Burkina Faso on a tightrope ahead of key polls

Romaric Ollo Hien
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Supporters of the CDP Party arrive for a party congress on July 11, 2015 in Ouagadougou

Supporters of the CDP Party arrive for a party congress on July 11, 2015 in Ouagadougou (AFP Photo/Ahmed Ouoba)

Ouagadougou (AFP) - A serious clash between Burkina Faso's presidential guard and the prime minister has left the west African nation on a political tightrope three months ahead of a key presidential election.

"I shall have done all I can to keep the peace in our country," interim President Michel Kafando recently declared, but he acknowledged being powerless to resolve confrontation.

The former diplomat instead called on "everybody's sense of responsibility... (to) save Burkina from disorder and chaos" before and after the vote in October.

The poverty-striken Sahel nation, whose former president Blaise Compaore was toppled by a popular uprising in October 2014 after 27 years in power, is struggling to get over a crisis triggered by the Regiment of Presidential Security (RSP).

The highly-trained corps in February briefly demanded the dismissal from government of Lieutenant-Colonel Isaac Zida, its second-in-command, who is prime minister in a transitional regime.

Zida, who briefly served as head of state after Compaore was ousted, had called for the RSP to be disbanded in the interest of national security.


- 'False coup' -


The regiment was widely criticised for brutality during the demonstrations against Compaore, when 24 people were killed and more than 600 injured.

On June 28, the government announced that a plot by RSP soldiers against Zida had been foiled, but army officers accused him of staging a "false coup" to keep his job.

Kafando and Zida are due to hand over to a new executive formed after the presidential election scheduled for October 11 to complete a political transition.

Several civil society organisations have accused the authorities of dirty tactics. "The RSP-Zida crisis they're trying to sell us is a cover for a bid to restore the old regime," one statement said.

Whether or not Compaore has any say in events from exile in Morocco, the anti-Zida movement is real and extends far beyond the crack regiment, which civic bodies want disbanded.

Military chiefs have urged Kafando to form a purely civilian government, thus getting rid of Zida, who also serves as minister of defence.

Zida made himself more unpopular in June for overseeing a reform to the military code making it possible to promote a lieutenant-colonel to general "in exceptional circumstances".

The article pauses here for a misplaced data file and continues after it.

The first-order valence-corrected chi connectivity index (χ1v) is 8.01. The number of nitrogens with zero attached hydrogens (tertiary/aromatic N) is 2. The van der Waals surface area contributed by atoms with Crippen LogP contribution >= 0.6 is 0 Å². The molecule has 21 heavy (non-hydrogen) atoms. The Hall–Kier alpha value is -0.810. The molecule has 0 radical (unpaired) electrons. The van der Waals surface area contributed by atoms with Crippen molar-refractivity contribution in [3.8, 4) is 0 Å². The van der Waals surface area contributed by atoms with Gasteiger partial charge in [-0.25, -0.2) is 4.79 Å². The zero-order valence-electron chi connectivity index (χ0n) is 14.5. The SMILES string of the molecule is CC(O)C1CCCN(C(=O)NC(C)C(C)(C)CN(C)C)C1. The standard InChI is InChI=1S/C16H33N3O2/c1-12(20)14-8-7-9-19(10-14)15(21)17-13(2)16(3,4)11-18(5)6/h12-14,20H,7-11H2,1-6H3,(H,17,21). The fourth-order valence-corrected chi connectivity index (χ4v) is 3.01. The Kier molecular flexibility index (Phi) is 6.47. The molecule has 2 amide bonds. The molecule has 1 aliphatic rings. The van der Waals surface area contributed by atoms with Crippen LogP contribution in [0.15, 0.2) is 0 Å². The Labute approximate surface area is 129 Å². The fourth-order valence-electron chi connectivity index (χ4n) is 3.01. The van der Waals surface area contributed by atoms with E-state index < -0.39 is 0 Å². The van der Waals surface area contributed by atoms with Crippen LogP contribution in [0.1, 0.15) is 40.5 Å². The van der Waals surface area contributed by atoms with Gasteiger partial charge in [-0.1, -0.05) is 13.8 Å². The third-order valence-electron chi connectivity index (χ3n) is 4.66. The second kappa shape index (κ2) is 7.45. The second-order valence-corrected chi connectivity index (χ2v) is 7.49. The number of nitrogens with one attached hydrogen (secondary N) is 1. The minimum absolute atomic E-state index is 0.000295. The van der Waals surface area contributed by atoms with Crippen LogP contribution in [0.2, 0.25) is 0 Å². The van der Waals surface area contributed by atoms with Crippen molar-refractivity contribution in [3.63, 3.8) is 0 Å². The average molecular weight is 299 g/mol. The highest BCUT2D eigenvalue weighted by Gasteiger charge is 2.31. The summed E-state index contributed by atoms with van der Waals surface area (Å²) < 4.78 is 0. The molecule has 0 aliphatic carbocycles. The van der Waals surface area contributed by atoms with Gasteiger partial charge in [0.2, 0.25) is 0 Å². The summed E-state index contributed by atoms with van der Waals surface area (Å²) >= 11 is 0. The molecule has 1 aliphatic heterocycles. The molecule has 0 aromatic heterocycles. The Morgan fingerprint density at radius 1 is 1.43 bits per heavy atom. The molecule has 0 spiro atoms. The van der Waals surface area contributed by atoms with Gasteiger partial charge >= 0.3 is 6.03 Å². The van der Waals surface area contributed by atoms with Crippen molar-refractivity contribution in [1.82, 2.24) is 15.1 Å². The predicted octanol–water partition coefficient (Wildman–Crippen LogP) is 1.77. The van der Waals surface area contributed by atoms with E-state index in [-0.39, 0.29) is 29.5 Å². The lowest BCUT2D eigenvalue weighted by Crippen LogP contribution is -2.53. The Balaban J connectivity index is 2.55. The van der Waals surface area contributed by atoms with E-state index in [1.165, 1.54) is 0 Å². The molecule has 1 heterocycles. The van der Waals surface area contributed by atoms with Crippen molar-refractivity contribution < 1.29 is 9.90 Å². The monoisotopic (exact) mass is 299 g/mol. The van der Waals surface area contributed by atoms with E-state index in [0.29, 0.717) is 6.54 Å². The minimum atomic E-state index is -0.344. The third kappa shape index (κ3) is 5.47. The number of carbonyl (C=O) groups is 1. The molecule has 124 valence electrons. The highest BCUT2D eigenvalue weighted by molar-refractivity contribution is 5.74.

"We've had military men who have been heads of state in this country," a top general staff officer told AFP, recalling that Compaore took power as a captain, like his predecessor and one-time comrade Thomas Sankara. "Nobody has tried to give themselves a higher rank."

A senior RSP officer said that to end the crisis, the regiment was "completely placing itself in President Kafando's hands".

"If he doesn't make good decisions or takes too long, we'll be forced to withdraw and let the soldiers do as they want," the officer warned. "We can't calm them down indefinitely."


- 'Call for help' -


Kafando's "call for help", as political analyst Siaka Coulibaly described his plea to the people, could be a bad omen when troops are restless.

Last Sunday, Kafando dismissed security minister Colonel Auguste-Denise Barry in a move widely seen as a step to appease the army. A key supporter of Zida, Barry became an RSP target in its bid to obtain purely civilian rule.

The government took another blow on July 13 when an African regional court overturned electoral legislation that had banned several individuals and political parties linked to Compaore from standing at the polls.

In a binding decision, the Court of Justice in the 15-nation Economic Community of West African States (ECOWAS) upheld suits from seven Burkinabe parties and 13 inviduals protesting at rights violations.

Burkina Faso is affected by "much amateurism in government", worsened by frequent "interference" by civil society, Zida's special advisor Abdoulaye Soma acknowledged.

Uncertainties hang over the planned poll. The former presidential party has designated Eddie Komboigo as its candidate, without knowing whether he can stand.

Compaore's former foreign minister Djibrill Bassole has been expected to run for office, but was barred by military code reforms.

However, Burkina's lawyer in the regional court case, Mamadou Savadogo, pledged that the electoral code would be amended to ensure compliance with the ruling. Kafando has already appointed a council of elders to help.

Presidential candidate and former minister Ablasse Ouedraogo is confident. "We may see trouble here and there, but the political maturity of the Burkinabe people will enable us to see through the transition, with clean and transparent elections.

"Nobody is prepared to head into chaos," he said.